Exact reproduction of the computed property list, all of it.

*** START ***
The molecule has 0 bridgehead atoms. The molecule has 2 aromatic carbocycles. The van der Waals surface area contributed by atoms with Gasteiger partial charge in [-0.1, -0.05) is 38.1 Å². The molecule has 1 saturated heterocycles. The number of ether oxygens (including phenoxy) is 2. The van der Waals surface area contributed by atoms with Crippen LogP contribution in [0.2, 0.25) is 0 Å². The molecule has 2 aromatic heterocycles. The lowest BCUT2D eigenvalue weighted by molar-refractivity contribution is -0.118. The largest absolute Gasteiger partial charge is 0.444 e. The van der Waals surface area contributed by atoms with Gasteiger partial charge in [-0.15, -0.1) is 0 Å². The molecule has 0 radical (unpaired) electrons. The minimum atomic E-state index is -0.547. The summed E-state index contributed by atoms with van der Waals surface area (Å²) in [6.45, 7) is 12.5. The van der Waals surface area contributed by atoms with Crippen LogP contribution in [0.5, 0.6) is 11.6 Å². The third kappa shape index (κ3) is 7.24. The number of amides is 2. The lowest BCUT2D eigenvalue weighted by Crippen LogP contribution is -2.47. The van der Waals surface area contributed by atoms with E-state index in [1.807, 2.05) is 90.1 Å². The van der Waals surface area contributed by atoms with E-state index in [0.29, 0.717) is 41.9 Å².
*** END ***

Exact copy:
The molecule has 0 bridgehead atoms. The molecule has 2 aromatic carbocycles. The van der Waals surface area contributed by atoms with Gasteiger partial charge in [-0.1, -0.05) is 38.1 Å². The molecule has 1 saturated heterocycles. The number of ether oxygens (including phenoxy) is 2. The van der Waals surface area contributed by atoms with Crippen LogP contribution in [0.2, 0.25) is 0 Å². The molecule has 2 aromatic heterocycles. The lowest BCUT2D eigenvalue weighted by molar-refractivity contribution is -0.118. The largest absolute Gasteiger partial charge is 0.444 e. The van der Waals surface area contributed by atoms with Gasteiger partial charge in [-0.15, -0.1) is 0 Å². The molecule has 0 radical (unpaired) electrons. The minimum atomic E-state index is -0.547. The summed E-state index contributed by atoms with van der Waals surface area (Å²) in [6.45, 7) is 12.5. The van der Waals surface area contributed by atoms with Crippen LogP contribution in [0.5, 0.6) is 11.6 Å². The third kappa shape index (κ3) is 7.24. The number of amides is 2. The lowest BCUT2D eigenvalue weighted by Crippen LogP contribution is -2.47. The van der Waals surface area contributed by atoms with E-state index in [1.807, 2.05) is 90.1 Å². The van der Waals surface area contributed by atoms with E-state index in [0.29, 0.717) is 41.9 Å².